person in wheelchair stairs at the sky, arms wide in triumph as he watches birds soar

Easter is over, we’ve had a taste of summer with the hot weather, so naturally thoughts turn to summer breaks.

It can be difficult to find the right holidays for disabled children, which is why we explored holidays for disabled children last time. Now our attentions turn to flying with disabled children. My Family, Our Needs looks at what you need to consider.

Travelling with children can be quite challenging for any family. We all know the ‘Are we nearly there yet?’ question about a mile into a long journey. But for parents who are caring for a disabled child, just going that first mile can be a challenge.

However, there is a growing appreciation of the challenges that adults and children with disabilities face and when it comes to flying away on holiday. To address that a range of much needed services is now being offered by many airlines and airports.

Air travel with disabled children

Go to the Government website has a whole section on transport if your disabled and the section on planes has information about the help you have a right to receive when using European airports if you have a disability that affects your mobility. Information regarding Passport Services can also be found on this site.

It is important to check with your airline at least 48 hours before travelling to explain your needs and to request assistance. Some airports ask for more than 14 days’ notice if at all possible.

You have a right to help at specific arrival points such as terminal entrances and car parks, help to reach check-in and to move through the airport, including to toilets.

Airlines allow you to travel with up to two items of mobility equipment free of charge. These will not count as part of your baggage allowance. If your child is a wheelchair user, it will usually need to be stored in the hold. You must inform the airline if any wheelchair or other mobility aid is battery powered.

Accessible airports

Improvements are currently being made at several UK airports. Edinburgh Airport, for example, now has a new app that allows people with disabilities to personalise the assistance they need in advance. This means that the Passengers with Reduced Mobility Reception and special assistance team can prepare for your arrival. The app, Welcome by Neatebox is available on Apple and Android operating systems and can be used in a growing number of venues to improve disability awareness and customer services.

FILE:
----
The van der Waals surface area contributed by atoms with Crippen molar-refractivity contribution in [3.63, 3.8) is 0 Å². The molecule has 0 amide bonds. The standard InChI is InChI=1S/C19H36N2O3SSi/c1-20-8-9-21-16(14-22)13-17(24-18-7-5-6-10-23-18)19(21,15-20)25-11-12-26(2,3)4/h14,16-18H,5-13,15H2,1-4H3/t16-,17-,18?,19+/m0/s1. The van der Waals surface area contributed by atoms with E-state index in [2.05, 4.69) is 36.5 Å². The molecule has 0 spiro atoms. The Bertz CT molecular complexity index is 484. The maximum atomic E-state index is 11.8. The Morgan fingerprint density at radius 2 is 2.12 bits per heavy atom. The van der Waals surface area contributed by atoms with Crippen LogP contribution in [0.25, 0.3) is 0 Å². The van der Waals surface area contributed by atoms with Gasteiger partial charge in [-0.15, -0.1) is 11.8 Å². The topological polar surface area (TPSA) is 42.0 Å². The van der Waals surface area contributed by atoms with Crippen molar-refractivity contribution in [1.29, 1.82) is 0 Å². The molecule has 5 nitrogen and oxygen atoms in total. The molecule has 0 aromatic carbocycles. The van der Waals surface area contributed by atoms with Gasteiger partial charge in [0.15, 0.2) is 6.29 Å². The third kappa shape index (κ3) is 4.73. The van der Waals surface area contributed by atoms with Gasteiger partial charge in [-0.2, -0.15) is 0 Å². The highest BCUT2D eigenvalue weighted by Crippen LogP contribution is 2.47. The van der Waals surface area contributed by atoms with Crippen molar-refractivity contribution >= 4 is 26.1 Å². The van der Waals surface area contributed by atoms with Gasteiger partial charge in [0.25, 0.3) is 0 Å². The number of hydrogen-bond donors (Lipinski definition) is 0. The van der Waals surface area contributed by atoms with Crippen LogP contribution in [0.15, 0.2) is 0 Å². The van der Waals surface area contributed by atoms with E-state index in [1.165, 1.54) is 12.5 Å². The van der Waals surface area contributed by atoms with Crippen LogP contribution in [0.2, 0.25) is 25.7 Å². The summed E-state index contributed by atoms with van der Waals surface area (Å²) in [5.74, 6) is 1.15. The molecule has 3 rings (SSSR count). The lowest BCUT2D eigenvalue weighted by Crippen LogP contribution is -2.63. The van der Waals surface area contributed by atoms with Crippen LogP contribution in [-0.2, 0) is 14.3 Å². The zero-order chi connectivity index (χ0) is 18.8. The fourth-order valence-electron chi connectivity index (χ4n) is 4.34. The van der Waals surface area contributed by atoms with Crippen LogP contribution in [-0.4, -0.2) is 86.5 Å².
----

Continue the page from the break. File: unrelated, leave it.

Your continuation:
Some airports now have Changing Places facilities, (we’ve covered the Changing Places campaign here). Contact Changing Places or DisabledGo to check if your airport has this facility.

Autism friendly airports

Birmingham, Gatwick and Manchester airports have all been awarded an Autism Friendly Award. Aberdeen, Bristol, Exeter, Heathrow and Newquay are also working with the National Autistic Society to achieve that status.

Gatwick Airport has produced an Autism Friendly Visual Guide which may help all children understand the process of going through the airport and accessing the plane.

Shannon Airport in Dublin, Ireland has now installed a sensory room to support people with autism who may be overwhelmed by the airport experience.

Most airports also have lounges which travellers can use for a fee. These lounges are usually quieter than the airport concourse and may be worth the fee to keep your child calm or have some space away from the crowds. They usually have refreshments included in the fee.

Useful sources for travel with disabled children

If you’re looking for holiday inspiration, check out our directory for interesting organisations, places to stay and support.

Queen Elizabeth’s Foundation for disabled people